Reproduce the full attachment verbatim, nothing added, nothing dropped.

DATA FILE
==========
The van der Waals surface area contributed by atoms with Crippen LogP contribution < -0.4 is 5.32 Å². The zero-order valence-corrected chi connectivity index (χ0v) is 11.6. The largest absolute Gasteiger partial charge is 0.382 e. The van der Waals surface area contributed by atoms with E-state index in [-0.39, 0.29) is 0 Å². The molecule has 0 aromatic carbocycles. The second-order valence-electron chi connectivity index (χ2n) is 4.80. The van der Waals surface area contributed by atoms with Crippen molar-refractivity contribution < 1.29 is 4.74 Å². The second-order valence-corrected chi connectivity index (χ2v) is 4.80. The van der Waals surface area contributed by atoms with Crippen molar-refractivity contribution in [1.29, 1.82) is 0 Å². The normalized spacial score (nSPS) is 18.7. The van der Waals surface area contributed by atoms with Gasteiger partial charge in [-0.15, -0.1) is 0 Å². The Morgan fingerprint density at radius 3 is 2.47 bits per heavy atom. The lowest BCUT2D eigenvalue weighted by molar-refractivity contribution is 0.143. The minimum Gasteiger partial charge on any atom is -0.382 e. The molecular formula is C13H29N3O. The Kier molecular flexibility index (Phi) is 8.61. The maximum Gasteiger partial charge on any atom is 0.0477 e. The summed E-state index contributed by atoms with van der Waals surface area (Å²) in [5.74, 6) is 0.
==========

The van der Waals surface area contributed by atoms with Crippen LogP contribution < -0.4 is 5.32 Å². The zero-order valence-corrected chi connectivity index (χ0v) is 11.6. The largest absolute Gasteiger partial charge is 0.382 e. The van der Waals surface area contributed by atoms with E-state index in [-0.39, 0.29) is 0 Å². The molecule has 0 aromatic carbocycles. The second-order valence-electron chi connectivity index (χ2n) is 4.80. The van der Waals surface area contributed by atoms with Crippen molar-refractivity contribution < 1.29 is 4.74 Å². The second-order valence-corrected chi connectivity index (χ2v) is 4.80. The van der Waals surface area contributed by atoms with Crippen molar-refractivity contribution in [1.29, 1.82) is 0 Å². The normalized spacial score (nSPS) is 18.7. The van der Waals surface area contributed by atoms with Gasteiger partial charge in [-0.15, -0.1) is 0 Å². The Morgan fingerprint density at radius 3 is 2.47 bits per heavy atom. The lowest BCUT2D eigenvalue weighted by molar-refractivity contribution is 0.143. The minimum Gasteiger partial charge on any atom is -0.382 e. The molecular formula is C13H29N3O. The Kier molecular flexibility index (Phi) is 8.61. The maximum Gasteiger partial charge on any atom is 0.0477 e. The summed E-state index contributed by atoms with van der Waals surface area (Å²) in [5.74, 6) is 0.